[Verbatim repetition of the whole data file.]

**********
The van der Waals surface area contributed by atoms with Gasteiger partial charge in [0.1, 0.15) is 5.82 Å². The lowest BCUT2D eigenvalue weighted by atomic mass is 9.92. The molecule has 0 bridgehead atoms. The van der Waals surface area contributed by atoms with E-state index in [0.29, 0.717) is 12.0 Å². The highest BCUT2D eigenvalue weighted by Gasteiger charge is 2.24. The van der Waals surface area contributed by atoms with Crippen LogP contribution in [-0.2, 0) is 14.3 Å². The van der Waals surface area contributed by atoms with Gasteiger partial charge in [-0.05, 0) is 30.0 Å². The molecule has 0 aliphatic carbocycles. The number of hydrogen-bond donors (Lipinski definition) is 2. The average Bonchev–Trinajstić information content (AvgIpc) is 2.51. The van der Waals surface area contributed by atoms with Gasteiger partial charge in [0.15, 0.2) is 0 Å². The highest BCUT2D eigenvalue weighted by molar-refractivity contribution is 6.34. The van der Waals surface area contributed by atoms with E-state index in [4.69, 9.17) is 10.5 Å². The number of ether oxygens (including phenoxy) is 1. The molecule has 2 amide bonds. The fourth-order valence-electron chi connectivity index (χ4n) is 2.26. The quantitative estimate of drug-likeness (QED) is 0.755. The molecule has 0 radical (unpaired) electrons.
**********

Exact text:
The van der Waals surface area contributed by atoms with Gasteiger partial charge in [0.1, 0.15) is 5.82 Å². The lowest BCUT2D eigenvalue weighted by atomic mass is 9.92. The molecule has 0 bridgehead atoms. The van der Waals surface area contributed by atoms with E-state index in [0.29, 0.717) is 12.0 Å². The highest BCUT2D eigenvalue weighted by Gasteiger charge is 2.24. The van der Waals surface area contributed by atoms with Crippen LogP contribution in [-0.2, 0) is 14.3 Å². The van der Waals surface area contributed by atoms with Gasteiger partial charge in [-0.05, 0) is 30.0 Å². The molecule has 0 aliphatic carbocycles. The number of hydrogen-bond donors (Lipinski definition) is 2. The average Bonchev–Trinajstić information content (AvgIpc) is 2.51. The van der Waals surface area contributed by atoms with Gasteiger partial charge in [0.15, 0.2) is 0 Å². The highest BCUT2D eigenvalue weighted by molar-refractivity contribution is 6.34. The van der Waals surface area contributed by atoms with E-state index in [4.69, 9.17) is 10.5 Å². The number of ether oxygens (including phenoxy) is 1. The molecule has 2 amide bonds. The fourth-order valence-electron chi connectivity index (χ4n) is 2.26. The quantitative estimate of drug-likeness (QED) is 0.755. The molecule has 0 radical (unpaired) electrons.